>>> _global_dimension to m.num_entities[2] which is the global number of
>>> cells, but then it maps all dofs to 0. Is that right? Shouldn't the
>>> global dimension be 1?
>>>
>>>
>>>
>> Yes, it is a bug for non-mixed elements(!). I noticed but didn't really
>> want to start fixing before
>> the weekend. It's on the todo-list though.
>>
>
> ok! I thought I might have missed the point but then I think I know
> what's going on. Very cool feature.
>
>

It is a true hack that I added for testing purposes. But it seems
useful, so let's keep it. I'll clean it up a bit (and fix that bug.)

> Btw, you can add that demo now. ;-)
>
>

Great.

--
Marie

Thanks, see you next week in Stockholm. Achim

Marie Rognes (meg-simula) said : #12

Marie Rognes wrote:
> Anders Logg wrote:
>> On Thu, May 06, 2010 at 08:42:19PM -0000, Marie Rognes wrote:
>>
>>> Question #109900 on DOLFIN changed:
>>> https://answers.launchpad.net/dolfin/+question/109900
>>>
>>> Marie Rognes proposed the following answer:
>>> Anders Logg wrote:
>>>
>>>> Question #109900 on DOLFIN changed:
>>>> https://answers.launchpad.net/dolfin/+question/109900
>>>>
>>>> Anders Logg proposed the following answer:
>>>> On Thu, May 06, 2010 at 02:52:33PM +0200, Marie Rognes wrote:
>>>>
>>>>
>>>>> Achim Schroll wrote:
>>>>>
>>>>>
>>>>>> New question #109900 on DOLFIN:
>>>>>> https://answers.launchpad.net/dolfin/+question/109900
>>>>>>
>>>>>> for a plain Poisson eqn with pure Neumann b.c., how to specify
>>>>>> the scaling condition u*dx = 0 ?
>>>>>>
>>>>>>
>>>>> If you have a recent dolfin, you can introduce a constant c acting
>>>>> as a Lagrange multiplier corresponding to the constraint. See
>>>>> example below.
>>>>>
>>>>> from dolfin import *
>>>>>
>>>>> mesh = UnitSquare(32, 32)
>>>>> V = FunctionSpace(mesh, "CG", 1)
>>>>> Q = FunctionSpace(mesh, "R", 0)
>>>>> M = V * Q
>>>>>
>>>>> (u, c) = TrialFunctions(M)
>>>>> (v, d) = TestFunctions(M)
>>>>>
>>>>> f = Expression("x[0]*x[1]*sin(pi*x[0])")
>>>>>
>>>>> a = dot(grad(v), grad(u))*dx + d*u*dx + c*v*dx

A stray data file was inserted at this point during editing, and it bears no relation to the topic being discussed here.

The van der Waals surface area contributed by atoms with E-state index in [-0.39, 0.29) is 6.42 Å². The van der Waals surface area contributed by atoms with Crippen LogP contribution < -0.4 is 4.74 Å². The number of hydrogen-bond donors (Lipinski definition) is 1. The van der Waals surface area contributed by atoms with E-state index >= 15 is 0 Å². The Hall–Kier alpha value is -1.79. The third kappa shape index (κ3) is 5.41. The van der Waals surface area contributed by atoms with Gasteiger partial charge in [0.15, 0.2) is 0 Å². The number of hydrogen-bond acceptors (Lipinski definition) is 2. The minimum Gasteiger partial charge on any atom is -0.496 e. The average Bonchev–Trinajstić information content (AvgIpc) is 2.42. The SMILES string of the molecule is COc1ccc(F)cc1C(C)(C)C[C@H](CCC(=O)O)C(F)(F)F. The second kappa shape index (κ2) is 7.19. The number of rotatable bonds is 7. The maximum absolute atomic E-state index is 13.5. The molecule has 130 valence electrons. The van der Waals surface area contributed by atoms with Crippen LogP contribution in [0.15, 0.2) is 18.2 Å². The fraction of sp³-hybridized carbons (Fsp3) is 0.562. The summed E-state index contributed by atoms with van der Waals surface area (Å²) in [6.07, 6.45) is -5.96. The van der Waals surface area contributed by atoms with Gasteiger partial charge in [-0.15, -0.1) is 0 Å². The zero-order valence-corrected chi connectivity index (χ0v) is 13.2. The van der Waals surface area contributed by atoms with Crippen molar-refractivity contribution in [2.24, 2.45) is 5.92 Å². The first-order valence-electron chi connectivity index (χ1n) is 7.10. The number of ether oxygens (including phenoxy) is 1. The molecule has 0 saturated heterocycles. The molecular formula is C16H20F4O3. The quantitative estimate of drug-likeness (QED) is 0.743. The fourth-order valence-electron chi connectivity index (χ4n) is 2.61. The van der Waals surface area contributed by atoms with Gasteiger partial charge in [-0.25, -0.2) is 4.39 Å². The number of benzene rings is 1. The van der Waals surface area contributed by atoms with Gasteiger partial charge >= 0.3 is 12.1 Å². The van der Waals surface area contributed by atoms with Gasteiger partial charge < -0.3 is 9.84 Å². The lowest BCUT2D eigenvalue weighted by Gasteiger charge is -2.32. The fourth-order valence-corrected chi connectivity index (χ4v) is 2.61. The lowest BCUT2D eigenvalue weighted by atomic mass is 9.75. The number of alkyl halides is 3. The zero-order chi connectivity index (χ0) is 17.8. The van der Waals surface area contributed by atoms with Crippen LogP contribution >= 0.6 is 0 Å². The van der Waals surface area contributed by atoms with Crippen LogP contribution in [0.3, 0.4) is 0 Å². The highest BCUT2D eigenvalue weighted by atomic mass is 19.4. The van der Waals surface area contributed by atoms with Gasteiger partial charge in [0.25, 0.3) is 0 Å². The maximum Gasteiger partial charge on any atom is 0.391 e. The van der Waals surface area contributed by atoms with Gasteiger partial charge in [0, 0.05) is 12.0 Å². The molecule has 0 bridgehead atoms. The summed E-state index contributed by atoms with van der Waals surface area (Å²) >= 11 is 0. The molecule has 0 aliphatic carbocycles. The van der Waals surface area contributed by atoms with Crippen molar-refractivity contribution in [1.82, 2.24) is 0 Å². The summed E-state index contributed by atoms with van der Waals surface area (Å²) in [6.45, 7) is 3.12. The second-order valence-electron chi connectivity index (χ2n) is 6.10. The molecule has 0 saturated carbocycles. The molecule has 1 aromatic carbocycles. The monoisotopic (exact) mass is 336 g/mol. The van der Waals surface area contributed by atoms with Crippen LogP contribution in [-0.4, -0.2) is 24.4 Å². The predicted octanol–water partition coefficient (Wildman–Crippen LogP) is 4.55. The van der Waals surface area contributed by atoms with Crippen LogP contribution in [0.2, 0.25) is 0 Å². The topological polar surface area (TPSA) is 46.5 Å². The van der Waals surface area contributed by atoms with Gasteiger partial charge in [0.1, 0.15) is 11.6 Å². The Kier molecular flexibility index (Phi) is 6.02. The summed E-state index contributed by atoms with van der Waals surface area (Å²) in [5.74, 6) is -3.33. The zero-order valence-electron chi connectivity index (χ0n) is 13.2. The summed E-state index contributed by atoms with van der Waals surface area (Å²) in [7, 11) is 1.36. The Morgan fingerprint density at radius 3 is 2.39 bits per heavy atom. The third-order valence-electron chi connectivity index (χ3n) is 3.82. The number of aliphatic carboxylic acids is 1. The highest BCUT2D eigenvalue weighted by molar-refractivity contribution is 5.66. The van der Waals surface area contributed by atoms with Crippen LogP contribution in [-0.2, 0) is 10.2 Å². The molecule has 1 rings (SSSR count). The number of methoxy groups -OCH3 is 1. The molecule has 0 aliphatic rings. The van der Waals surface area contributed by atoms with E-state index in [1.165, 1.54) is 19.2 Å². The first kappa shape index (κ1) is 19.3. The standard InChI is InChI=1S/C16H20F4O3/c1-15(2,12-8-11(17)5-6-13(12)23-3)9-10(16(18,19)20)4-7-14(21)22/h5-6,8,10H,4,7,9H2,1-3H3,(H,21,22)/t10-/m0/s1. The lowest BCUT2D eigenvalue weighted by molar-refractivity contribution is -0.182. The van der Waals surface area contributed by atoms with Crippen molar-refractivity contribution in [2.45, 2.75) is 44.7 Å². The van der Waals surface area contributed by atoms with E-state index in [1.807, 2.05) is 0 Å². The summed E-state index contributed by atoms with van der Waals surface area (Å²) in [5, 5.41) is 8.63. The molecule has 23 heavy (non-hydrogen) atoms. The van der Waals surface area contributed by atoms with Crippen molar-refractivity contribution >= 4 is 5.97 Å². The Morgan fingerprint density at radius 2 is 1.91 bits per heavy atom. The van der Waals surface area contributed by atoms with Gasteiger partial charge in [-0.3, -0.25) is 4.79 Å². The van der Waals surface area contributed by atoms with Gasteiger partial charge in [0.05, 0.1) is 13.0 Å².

>>>>> L = v*f*dx
>>>>>
>>>>> pde = VariationalProblem(a, L)
>>>>> u_h = pde.solve()
>>>>>
>>>>> plot(u_h[0])
>>>>> interactive()
>>>>>
>>>>>
>>>> But make sure to not name that space 'M' if you try this with a UFL
>>>> file or you will get a strange error (since 'M' is reserved in form
>>>> files).
>>>>
>>>> Anyway, I'm wondering about the dofmap for the "R" element. It sets
>>>> _global_dimension to m.num_entities[2] which is the global number of
>>>> cells, but then it maps all dofs to 0. Is that right? Shouldn't the
>>>> global dimension be 1?
>>>>
>>>>
>>>>
>>> Yes, it is a bug for non-mixed elements(!). I noticed but didn't really
>>> want to start fixing before
>>> the weekend. It's on the todo-list though.
>>>
>>
>> ok! I thought I might have missed the point but then I think I know
>> what's going on. Very cool feature.
>>
>>
>
> It is a true hack that I added for testing purposes. But it seems
> useful, so let's keep it. I'll clean it up a bit (and fix that bug.)
>

Bug fixed.

--
Marie

Marie Rognes (meg-simula) said : #13

Marie Rognes wrote:
> Anders Logg wrote:
>> On Thu, May 06, 2010 at 08:42:19PM -0000, Marie Rognes wrote:
>>
>>> Question #109900 on DOLFIN changed:
>>> https://answers.launchpad.net/dolfin/+question/109900
>>>
>>> Marie Rognes proposed the following answer:
>>> Anders Logg wrote:
>>>
>>>> Question #109900 on DOLFIN changed:
>>>> https://answers.launchpad.net/dolfin/+question/109900
>>>>
>>>> Anders Logg proposed the following answer:
>>>> On Thu, May 06, 2010 at 02:52:33PM +0200, Marie Rognes wrote:
>>>>
>>>>
>>>>> Achim Schroll wrote:
>>>>>
>>>>>
>>>>>> New question #109900 on DOLFIN:
>>>>>> https://answers.launchpad.net/dolfin/+question/109900
>>>>>>
>>>>>> for a plain Poisson eqn with pure Neumann b.c., how to specify
>>>>>> the scaling condition u*dx = 0 ?
>>>>>>
>>>>>>
>>>>> If you have a recent dolfin, you can introduce a constant c acting
>>>>> as a Lagrange multiplier corresponding to the constraint. See
>>>>> example below.
>>>>>
>>>>> from dolfin import *
>>>>>
>>>>> mesh = UnitSquare(32, 32)